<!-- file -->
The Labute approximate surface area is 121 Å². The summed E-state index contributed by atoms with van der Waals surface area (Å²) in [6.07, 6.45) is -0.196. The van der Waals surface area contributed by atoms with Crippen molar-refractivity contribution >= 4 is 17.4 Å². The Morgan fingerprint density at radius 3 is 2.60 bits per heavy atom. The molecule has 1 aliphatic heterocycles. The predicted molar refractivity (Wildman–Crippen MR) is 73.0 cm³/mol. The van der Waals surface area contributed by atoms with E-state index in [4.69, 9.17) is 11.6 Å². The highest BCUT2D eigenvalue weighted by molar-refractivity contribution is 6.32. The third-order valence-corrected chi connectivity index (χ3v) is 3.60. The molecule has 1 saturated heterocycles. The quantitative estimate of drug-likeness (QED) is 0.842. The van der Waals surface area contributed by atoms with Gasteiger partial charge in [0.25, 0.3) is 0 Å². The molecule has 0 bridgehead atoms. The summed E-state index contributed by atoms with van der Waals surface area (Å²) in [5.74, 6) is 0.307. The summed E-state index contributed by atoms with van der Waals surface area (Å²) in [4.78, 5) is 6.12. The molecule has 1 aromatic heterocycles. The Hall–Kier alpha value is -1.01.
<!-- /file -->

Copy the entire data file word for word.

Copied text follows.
The Labute approximate surface area is 121 Å². The summed E-state index contributed by atoms with van der Waals surface area (Å²) in [6.07, 6.45) is -0.196. The van der Waals surface area contributed by atoms with Crippen molar-refractivity contribution >= 4 is 17.4 Å². The Morgan fingerprint density at radius 3 is 2.60 bits per heavy atom. The molecule has 1 aliphatic heterocycles. The predicted molar refractivity (Wildman–Crippen MR) is 73.0 cm³/mol. The van der Waals surface area contributed by atoms with E-state index in [4.69, 9.17) is 11.6 Å². The highest BCUT2D eigenvalue weighted by molar-refractivity contribution is 6.32. The third-order valence-corrected chi connectivity index (χ3v) is 3.60. The molecule has 1 saturated heterocycles. The quantitative estimate of drug-likeness (QED) is 0.842. The van der Waals surface area contributed by atoms with Gasteiger partial charge in [0.25, 0.3) is 0 Å². The molecule has 0 bridgehead atoms. The summed E-state index contributed by atoms with van der Waals surface area (Å²) in [5.74, 6) is 0.307. The summed E-state index contributed by atoms with van der Waals surface area (Å²) in [4.78, 5) is 6.12. The molecule has 1 aromatic heterocycles. The Hall–Kier alpha value is -1.01.